CORVALLIS - Bruce Dugger, an assistant professor in the Oregon State University Department of Fisheries and Wildlife, has been named recipient of the Bob and Phyllis Mace Watchable Wildlife Professorship at OSU.
This endowed position was held for the past five years by Dan Edge, who is a professor and chair of OSU's fisheries and wildlife department.
Dugger has been at OSU since 2002, where he teaches and conducts research about the ecology, conservation and management of water birds and their wetland habitats.
As the Mace endowed professor, Dugger says he has plans to conduct research on wetland birds, finding ways to collaborate with scientists from multiple agencies and conduct workshops on wetland management for wildlife, with strong consideration for non-game species.
"I'd like to try and get away from the dichotomy of 'game' versus 'non-game' labels," said Dugger. "All species are interrelated. For true conservation, we can't just consider one group of organisms while ignoring the others and their habitats."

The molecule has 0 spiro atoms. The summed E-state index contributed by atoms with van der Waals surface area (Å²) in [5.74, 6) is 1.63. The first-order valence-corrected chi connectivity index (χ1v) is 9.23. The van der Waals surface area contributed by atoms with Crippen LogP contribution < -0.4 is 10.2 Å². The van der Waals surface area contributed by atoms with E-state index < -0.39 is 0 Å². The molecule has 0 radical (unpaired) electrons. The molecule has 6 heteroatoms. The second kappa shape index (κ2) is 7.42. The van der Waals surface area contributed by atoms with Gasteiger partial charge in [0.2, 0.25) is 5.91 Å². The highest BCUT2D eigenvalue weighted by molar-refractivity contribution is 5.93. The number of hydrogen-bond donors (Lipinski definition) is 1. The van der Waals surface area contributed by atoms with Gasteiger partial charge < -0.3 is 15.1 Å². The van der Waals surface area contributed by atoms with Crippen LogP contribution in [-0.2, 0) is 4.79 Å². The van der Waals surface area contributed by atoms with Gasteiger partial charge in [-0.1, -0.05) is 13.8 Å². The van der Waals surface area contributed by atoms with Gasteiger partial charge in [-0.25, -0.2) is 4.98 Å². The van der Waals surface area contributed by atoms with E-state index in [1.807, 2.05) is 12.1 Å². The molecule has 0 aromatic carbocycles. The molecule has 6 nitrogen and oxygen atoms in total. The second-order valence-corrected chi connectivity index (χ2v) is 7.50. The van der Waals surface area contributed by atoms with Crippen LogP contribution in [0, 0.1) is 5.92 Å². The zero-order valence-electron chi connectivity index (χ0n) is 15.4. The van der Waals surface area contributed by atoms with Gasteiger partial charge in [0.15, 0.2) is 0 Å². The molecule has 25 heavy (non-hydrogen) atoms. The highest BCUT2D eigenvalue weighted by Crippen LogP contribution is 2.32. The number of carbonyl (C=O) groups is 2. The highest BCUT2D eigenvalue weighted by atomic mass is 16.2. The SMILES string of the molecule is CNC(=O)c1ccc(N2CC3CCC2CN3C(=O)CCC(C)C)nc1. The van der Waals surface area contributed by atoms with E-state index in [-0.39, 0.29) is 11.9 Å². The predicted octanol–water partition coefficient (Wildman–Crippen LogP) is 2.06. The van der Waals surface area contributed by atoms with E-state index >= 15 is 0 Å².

A native of southern California, Dugger earned his bachelor of science degree in fisheries and wildlife from the University of California at Davis and his master's and doctorate in wildlife ecology from the University of Missouri at Columbia.
The Mace Watchable Wildlife Professorship is awarded in five-year increments. Mace, now retired, was once the deputy director of the Oregon Department of Fisheries and Wildlife. He graduated from OSU in fisheries and wildlife in 1942.
"Mace first coined the phrase 'watchable wildlife,' and permanently changed the way many people think of small animals and birds, from robins and raccoons to salamanders and frogs," said Dugger. "Until that time the only term used for wildlife not sought by hunters was 'non-game,' a term that did not reflect the ecological or social value of these species."
In 1993, Mace and his wife Phyllis, a 1943 graduate of the OSU College of Science, established a trust at OSU. In 1997, they decided to have a more immediate impact than a deferred gift would allow. Using income from their trust, the couple provides funding to support not only the Mace professorship, but also two annual scholarships for undergraduates in the Department of Fisheries and Wildlife at OSU.